Black Widow (2021)


I’ve been going back and forth on whether to just go full spoilers when talking about Black Widow, the first Marvel Cinematic Universe movie in two years. When I covered all the other movies earlier this year as part of MCU March, the assumption was that people had already seen those films so I gave a summary as a refresher then talked about all the plot points I wanted to talk about. But Black Widow comes out at a weird time, where on one hand people are cheering that COVID is finally over, while on the other the Delta variant is becoming more widespread. Not a lot of people are willing to spend two hours in an enclosed space with strangers and Disney+ is charging $30 to be able to watch the film in your house. In the end I went with very light spoilers because I’m betting a lot of people are waiting to see this, which is a shame since it was good.

But wait, someone might ask, isn’t Black Widow dead as of Avengers: Endgame? Well, yes, but this is a flashback movie set right at the end of Captain America: Civil War. Captain America is an outlaw, the Avengers that stood with him were arrested, and Iron Man is not returning Natasha’s calls. Being on her own is a weird feeling for her, because despite her skill at being a superspy and the solitary life that can entail, she’s more or less been defined by the people around her. She was Tony Stark’s assistant in Iron Man 2, she was Hawkeye’s best friend in The Avengers, she was Hulk’s love interest in Avengers: Age of Ultron, and she was Steve’s partner in crime in Captain America: The Winter Soldier. She’s mostly been a supporting cast member, but even Hawkeye got a family storyline and an upcoming Disney+ show, so it was long overdue for her to get anything.

The film explains Natasha’s backstory in more detail than ever before: what her childhood was like, what she had to do to join SHIELD, and the revelation that her name actually is Natasha Romanoff (not Natalia Romanova like in the comics). Her childhood is where we first meet Yelena Belova (Ms. Florence Pugh), who acts as a little sister to Natasha. Both were Russian assassins trained in the Red Room, but Nat is the one who managed to escape. Thrown into this dysfunctional pseudo-family are Russian super soldier Red Guardian/Alexei Shostakov (David Harbour) and former Red Room assassin Melina Vostokoff (Rachel Weisz) who are the closest to parents Natasha and Yelena got. It’s a mess made up of people with no actual blood relation, but part of the story is that a family is the people you surround yourself with. Just a bit awkward that at this point, Natasha is on the outs with just about all the Avengers.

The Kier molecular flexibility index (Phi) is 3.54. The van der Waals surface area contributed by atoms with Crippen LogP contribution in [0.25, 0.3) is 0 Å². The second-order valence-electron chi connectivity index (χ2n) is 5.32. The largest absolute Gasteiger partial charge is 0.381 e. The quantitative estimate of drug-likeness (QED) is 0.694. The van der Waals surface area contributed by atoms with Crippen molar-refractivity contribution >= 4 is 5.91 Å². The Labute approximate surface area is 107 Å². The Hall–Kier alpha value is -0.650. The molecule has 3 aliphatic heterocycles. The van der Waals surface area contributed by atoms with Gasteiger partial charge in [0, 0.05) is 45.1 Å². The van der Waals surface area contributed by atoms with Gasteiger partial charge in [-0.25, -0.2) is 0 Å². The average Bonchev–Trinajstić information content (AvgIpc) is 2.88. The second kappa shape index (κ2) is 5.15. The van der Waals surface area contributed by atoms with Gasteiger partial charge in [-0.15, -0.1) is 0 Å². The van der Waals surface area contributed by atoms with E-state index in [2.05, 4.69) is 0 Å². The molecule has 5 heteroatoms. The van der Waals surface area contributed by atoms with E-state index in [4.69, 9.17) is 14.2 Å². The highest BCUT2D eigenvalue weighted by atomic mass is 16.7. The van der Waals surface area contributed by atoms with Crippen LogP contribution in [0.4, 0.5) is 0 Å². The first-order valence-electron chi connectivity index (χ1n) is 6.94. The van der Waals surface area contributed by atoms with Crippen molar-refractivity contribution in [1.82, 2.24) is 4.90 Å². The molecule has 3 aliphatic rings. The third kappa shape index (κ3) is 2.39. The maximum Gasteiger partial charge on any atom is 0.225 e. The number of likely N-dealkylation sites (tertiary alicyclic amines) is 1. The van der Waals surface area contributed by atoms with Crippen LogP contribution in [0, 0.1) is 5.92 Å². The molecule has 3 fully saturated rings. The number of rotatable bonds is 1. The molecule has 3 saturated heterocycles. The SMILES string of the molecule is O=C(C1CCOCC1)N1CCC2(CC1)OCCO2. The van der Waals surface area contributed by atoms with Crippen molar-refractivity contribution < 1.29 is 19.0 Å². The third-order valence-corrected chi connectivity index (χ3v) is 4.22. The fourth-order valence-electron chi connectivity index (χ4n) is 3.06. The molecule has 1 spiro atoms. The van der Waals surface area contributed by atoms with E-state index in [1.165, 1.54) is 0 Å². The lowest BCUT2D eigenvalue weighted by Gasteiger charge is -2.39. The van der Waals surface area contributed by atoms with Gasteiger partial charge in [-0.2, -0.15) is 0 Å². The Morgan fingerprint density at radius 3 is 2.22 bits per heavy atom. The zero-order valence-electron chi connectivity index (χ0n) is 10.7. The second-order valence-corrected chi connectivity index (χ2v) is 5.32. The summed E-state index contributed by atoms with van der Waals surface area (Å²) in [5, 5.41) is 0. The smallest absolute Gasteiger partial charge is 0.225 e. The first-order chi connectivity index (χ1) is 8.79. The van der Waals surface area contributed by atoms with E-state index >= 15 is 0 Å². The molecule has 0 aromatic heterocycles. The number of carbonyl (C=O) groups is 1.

Harbour and Weisz are fine in their roles, but the real breakout star was Florence Pugh. Not breakout as in this is her first big role–she was amazing in Midsommar–but that her character is the best, hands down. Which makes sense, as this movie’s real goal is to set up Phase 4 of the MCU by introducing new characters who will be in future projects. Natasha may be dead, but Yelena is already tied to an upcoming MCU project–after all, that’s what the post credits scenes in these films are all about.

One thing that really struck me about this movie is how little we know about the world the Avengers live in outside of the films. The events of this movie would’ve made front page news everywhere (assuming it wasn’t covered up because General Ross is back and an asshole), but no one ever mentioned what happened at this climax in any other film. A minor spoiler, but Red Guardian had an action figure made of him at some point in his career, but there has been next to no mention of any superheroes outside of the United States (unless they’re the villain of the film). What non-Avengers, non-American heroes are out there? I’ve been asking this question a lot since The Falcon and the Winter Soldier, but what is the day-to-day life like of an average person living in a world where aliens invaded New York and a European city was lifted off the ground by an android? This movie–while still very good–raises a lot of questions like that, which I doubt will ever ben answered to my liking.

COMIC BOOK FUN FACT! Yup, still doing these, but this one will be mercifully short. Madame Natasha’s first appeared in Tales of Suspense #52 (1964) as a Russian spy working against Iron Man. But she had a partner, a big dude named Boris. Why bring it up? Because Boris and Natasha are also the main antagonists in The Adventures of Rocky and Bullwinkle. So yeah, she started off as a parody character and eventually became one of the most recognized superheroes in the world. Hell of a glow up.

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7 thoughts on “Black Widow (2021)

  1. Pingback: The Falcon and the Winter Soldier, Season 1: Episode 6 | Chwineka Watches

  2. Yelena’s line about Thor not needing ibuprofen did a lot of subtle worldbuilding. It reminded me of how the Netflix shows showed hints of what the world must be like for people just existing in the world with all the big movie events going on. I imagine that events so much beyond the average person’s ability to influence sorta fade into the background at some point.


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